The Outlaw Prince
As in all media, there are works in comics which seem to elevate the potential of the form. These are the stories that you read and then think, “Why can’t MORE comic books be like this?” Here’s another occasion to ask yourself that question: a four-color tale called The Outlaw Prince.
The first of a set of four volumes planned, Prince begins a retelling of The Outlaw of Torn, a novel by Edgar Rice Burroughs. If you have never read the novel, however, this graphic “cousin” will seem quite fresh to you, and that much more entertaining.
As one who never read the source material, I cannot comment on the loyalty of writer Rob Hughes’ adaption. However, I can say that the work does not “feel” like an abridged version, but rather boasts a sense of completeness, and a well-paced course of events. It reads nothing like an adaption, and enjoys a feeling of originality. That, along with engaging characters, possessing believable motivations, are all credit to Mr. Hughes’ talent as a writer.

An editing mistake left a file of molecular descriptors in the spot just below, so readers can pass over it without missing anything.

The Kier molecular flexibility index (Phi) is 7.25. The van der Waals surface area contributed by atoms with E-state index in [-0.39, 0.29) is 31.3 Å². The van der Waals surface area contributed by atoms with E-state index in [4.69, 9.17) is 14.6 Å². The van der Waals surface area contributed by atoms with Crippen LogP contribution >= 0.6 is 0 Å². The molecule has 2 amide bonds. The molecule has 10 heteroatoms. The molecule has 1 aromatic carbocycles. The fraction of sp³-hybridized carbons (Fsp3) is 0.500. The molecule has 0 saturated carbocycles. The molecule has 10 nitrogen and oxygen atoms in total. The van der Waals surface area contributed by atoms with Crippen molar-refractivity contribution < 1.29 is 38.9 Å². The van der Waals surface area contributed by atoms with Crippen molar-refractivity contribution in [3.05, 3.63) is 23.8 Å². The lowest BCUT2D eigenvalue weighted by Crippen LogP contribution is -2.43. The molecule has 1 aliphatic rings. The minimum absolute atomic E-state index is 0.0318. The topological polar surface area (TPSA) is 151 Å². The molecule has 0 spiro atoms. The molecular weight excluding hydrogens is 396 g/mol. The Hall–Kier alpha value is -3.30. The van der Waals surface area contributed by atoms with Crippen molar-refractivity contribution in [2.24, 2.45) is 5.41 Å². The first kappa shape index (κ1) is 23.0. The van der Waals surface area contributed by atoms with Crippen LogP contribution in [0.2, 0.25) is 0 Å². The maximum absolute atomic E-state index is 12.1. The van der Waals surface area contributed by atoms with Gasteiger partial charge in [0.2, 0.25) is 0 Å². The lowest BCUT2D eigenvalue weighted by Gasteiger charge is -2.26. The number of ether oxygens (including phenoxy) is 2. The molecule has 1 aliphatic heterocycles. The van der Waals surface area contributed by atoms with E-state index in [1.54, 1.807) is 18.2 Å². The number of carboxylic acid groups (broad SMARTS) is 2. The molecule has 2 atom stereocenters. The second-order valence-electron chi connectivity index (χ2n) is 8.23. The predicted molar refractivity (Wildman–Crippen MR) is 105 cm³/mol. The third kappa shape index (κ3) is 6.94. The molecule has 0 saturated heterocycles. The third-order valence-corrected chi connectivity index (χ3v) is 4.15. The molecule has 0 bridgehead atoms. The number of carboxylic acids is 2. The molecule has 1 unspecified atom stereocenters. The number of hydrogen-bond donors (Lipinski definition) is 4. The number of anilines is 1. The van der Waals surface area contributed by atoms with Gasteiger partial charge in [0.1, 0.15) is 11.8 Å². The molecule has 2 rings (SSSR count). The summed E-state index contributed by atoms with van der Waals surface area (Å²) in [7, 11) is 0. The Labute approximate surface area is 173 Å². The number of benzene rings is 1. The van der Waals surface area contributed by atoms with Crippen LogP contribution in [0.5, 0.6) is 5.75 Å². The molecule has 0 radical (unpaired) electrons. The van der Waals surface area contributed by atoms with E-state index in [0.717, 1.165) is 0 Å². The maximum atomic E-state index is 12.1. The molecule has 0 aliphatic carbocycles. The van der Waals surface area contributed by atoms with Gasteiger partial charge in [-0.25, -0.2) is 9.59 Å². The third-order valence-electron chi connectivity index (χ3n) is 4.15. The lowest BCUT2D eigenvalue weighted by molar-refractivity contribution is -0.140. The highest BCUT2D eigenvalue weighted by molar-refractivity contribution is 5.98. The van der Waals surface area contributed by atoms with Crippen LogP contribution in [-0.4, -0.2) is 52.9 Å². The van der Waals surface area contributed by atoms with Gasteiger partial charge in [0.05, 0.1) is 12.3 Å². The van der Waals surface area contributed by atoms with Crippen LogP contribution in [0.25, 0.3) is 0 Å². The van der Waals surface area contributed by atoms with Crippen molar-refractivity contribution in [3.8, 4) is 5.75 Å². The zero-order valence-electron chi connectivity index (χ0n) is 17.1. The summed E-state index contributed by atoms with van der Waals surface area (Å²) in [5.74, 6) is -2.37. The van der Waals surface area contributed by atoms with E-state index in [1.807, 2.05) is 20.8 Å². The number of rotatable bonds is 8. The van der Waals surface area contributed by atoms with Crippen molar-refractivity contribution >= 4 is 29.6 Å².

The visuals are provided by two men whose talents are known in and beyond the world of sequential art, and for good reason. Michael Kaluta provides layouts, over which Thomas Yeates lavishes gorgeous pencil completions and ink work, turning out a product not unlike those considered the cream of the adventure strip era. These facts alone would convince me that this is one of the best graphic works produced in 2011. The colors provided by Yeates, Lori Almeida, Steve Oliff, and Gloria Vasquez make that opinion a conviction.
No work produced in the last year is more complimentary to the art form. Find it at your local comics shop, online retailers or auctions, or the next convention you attend. But, try your local comics shop, first.
The Outlaw Prince is highly recommended for fans of the works of Edgar Rice Burroughs and Robert E. Howard, enthusiasts of stories from the Middle Ages, or readers who just like a rip-roarin’ good yarn!